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101 Things I Learned in Film School

May 21, 2010

101 Things I Learned in Film School by Neil Landau with Matthew Frederick
published by Grand Central Publishing May 20, 2010

Film making is essentially storytelling, and as a writing teacher and avid reader, it’s always fascinated me. I have been wanting to learn more about this storytelling process, and about the nuts and bolts of movie-making — including scriptwriting, camera angles, and editing — in a way that’s relatively quick and accessible. This little book, recommended by Trisha at Eclectic Eccentric, was perfect for me. It’s deceptively straightforward and simple but rich with information. It helped me grasp the process of film-making, which Neil Landau described as both “painstakingly deliberate and fortuitously experimental.” I am excited about looking for some of  techniques he described next time I watch an excellent movie.

Some aspects of movie making the author touches on:

  • The stages of film-making — from pre-production to post-production.
  • The nuts and bolts of screenplays — have you ever wondered how to format a screenplay or how long it should be? (hint: 1 screenplay page = 1 minute of screen time)
  • Writing and editing the screenplay — it includes some of the standard gems cherished by us writing teachers, like “show, don’t tell,” plus tips for plotting, advice on developing a compelling protagonist, and more.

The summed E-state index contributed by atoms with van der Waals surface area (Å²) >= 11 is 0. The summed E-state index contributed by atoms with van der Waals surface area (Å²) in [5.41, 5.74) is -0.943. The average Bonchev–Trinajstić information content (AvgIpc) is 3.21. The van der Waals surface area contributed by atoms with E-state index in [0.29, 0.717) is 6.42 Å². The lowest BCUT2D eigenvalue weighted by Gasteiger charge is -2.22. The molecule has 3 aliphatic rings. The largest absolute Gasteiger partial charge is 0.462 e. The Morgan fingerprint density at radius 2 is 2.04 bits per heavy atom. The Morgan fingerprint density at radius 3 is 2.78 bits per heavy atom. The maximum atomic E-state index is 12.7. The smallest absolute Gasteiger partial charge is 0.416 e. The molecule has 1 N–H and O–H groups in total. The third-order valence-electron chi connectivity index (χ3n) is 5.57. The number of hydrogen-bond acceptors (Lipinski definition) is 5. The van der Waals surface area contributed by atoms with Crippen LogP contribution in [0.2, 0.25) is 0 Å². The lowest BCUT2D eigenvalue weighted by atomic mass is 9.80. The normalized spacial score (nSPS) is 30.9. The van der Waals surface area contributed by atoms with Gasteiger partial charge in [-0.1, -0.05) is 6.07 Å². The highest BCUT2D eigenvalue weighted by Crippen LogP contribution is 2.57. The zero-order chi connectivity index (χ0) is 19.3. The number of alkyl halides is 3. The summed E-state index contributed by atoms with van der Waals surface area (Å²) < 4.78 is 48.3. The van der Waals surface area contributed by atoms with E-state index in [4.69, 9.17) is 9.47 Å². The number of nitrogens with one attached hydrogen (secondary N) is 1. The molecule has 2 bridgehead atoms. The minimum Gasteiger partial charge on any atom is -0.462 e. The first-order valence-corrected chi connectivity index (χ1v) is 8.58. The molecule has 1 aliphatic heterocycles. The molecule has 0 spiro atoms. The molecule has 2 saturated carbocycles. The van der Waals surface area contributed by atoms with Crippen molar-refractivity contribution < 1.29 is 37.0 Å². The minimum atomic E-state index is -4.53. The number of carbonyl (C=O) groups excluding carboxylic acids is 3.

• Coming up with an effective movie title.
  • Creating believable dialogue.
  • How to pitch a screenplay to a film studio executive.
  • How to use lighting and various camera lenses and angles to tell your story and reveal important things about a character’s psychology.
  • Tips for casting.
  • Things the audience should experience during a movie, like catharsis.

This is a concise, intriguing overview of the art of film making, strewn with quotes from movie makers, actors, and writers, that I’ll be keeping on a side table in my T.V. room for future reference. Many of the ideas explored in this book, including plot development, creating characters, storytelling, themes, and imagery, will also help with reading or writing fiction. I highly recommend it to writers, film buffs, teachers, homeschoolers and anyone who is fascinated with the process of telling a compelling story.

Many thanks to Trisha at Eclectic Eccentric and Brianne Beers from Grand Central Publishing for hooking me up with a review copy of this book.

3 Comments leave one →
  1. May 21, 2010 10:47 pm

    This one sounds very neat. My son has been taking a film class lately. I’ll see if I can find it for him.

    Peace and Laughter!

  2. May 22, 2010 11:05 am

    I’ve been curious about this since Trisha reviewed it too. I’m glad you enjoyed it too!


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